When germ cells are produced, a different type of nuclear division called meiosis occurs. The chromosomes appear in an undivided condition. They unite temporarily in pairs but after attachment to the spindle separate and proceed to opposite poles of the spindle. Each of the two new nuclei formed therefore possesses only half the number of chromosomes found in the nuclei of the cells of the body. When gametes fuse their nuclei unite and the original number of chromosomes is restored.

The Nature of Growth in Animals and Plants.

Animal Growth

This is usually intercalary, I.e. growth occurs throughout the length of the animal, and proceeds for a limited period only during the life of the animal.

Plant Growth

This is apical, I.e. occurs mainly at the extremities, and continues indefinitely throughout the life of the plant. Plant growth results from the division of cells at the apices of the stems and roots. Following the production of new cells in this way at the apical meristems, a period of cell growth occurs. The cells of the meristems are at first without vacuoles and have very thin walls. As they grow the cell wall is thickened and extended and the cells become vacuolated. The extension of the cell wall is produced by the insertion of more and more cellulose molecules produced by the protoplasm between those already built up into the wall. Each cell passes through a grand period of growth during which its wall grows at an increasing speed for a time and then with a declining speed until growth ceases. Since the cells at each horizontal level pass through this period at the same time, it follows that each part of the root and stem undergoes a grand period of growth. Extension of the cell wall depends on the maintenance of turgor pressure.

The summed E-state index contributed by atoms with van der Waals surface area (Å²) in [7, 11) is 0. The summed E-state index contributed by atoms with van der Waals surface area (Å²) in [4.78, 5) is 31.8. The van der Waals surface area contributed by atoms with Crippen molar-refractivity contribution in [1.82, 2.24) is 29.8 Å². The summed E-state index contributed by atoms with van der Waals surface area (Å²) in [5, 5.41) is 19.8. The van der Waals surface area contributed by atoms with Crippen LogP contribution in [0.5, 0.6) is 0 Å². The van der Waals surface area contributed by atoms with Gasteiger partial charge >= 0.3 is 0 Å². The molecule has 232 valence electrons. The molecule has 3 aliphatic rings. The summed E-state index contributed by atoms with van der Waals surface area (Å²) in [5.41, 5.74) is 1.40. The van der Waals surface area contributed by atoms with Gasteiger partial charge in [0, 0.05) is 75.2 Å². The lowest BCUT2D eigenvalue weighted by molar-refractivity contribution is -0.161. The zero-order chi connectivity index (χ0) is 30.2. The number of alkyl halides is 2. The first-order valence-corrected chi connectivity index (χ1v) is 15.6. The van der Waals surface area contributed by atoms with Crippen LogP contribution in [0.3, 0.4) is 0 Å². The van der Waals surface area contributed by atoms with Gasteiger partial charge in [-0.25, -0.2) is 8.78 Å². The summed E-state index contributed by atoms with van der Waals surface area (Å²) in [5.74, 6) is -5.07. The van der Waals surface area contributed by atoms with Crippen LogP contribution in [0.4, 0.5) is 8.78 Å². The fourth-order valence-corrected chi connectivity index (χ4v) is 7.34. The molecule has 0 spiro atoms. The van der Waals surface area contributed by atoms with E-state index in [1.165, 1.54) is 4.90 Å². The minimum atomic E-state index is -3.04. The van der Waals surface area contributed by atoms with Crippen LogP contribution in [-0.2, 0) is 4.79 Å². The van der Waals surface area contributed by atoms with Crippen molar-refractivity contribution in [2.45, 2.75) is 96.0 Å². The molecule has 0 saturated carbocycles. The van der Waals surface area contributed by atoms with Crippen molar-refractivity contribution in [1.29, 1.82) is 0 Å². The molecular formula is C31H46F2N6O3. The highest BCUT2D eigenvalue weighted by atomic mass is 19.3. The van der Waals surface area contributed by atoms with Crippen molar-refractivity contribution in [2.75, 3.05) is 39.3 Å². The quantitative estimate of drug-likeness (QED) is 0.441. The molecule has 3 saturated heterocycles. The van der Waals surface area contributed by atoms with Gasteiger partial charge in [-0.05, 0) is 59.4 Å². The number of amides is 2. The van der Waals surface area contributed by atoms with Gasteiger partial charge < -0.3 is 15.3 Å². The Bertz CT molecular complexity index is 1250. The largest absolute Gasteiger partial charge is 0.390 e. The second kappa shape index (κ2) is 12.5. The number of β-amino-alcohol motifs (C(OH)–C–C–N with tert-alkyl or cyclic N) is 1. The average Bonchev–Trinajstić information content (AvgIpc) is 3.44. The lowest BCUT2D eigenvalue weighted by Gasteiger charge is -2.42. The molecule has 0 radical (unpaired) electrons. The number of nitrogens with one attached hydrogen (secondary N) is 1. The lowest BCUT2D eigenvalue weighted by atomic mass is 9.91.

Experiment 63—To show the Region of Growth in a Root and the Grand Period of Growth

A root of a freshly germinated bean about 1 in. in length is marked with horizontal lines in

Indian ink at equal distances of – 1/2- in. The root is left to grow in a damp atmosphere, e.g. by pinning the seed to the under side of a cork with the root hanging vertically downwards and inserting the cork into the neck of a flask with a little water in the bottom. It will be seen that growth in length has occurred for some distance behind the tip as shown by the separation of the lines. The widest separation shows where the cells are at the peak of their grand period of growth. On either side of this, the spacing is less where the cells are either approaching the peak or declining from it.

Similar results are obtained by marking a young stem of a bean plant below the first pair of leaves. The region of growth will, however, be seen to be more extensive than in the root, I.e. the grand period lasts longer in the cells of the stem than in those of the root.

Growth in girth of the stems of woody perennials results from the activity of the cambial ring.

Animals also pass through a grand period of growth, which is best seen by recording their weights at even intervals during their growing period and graphing the results.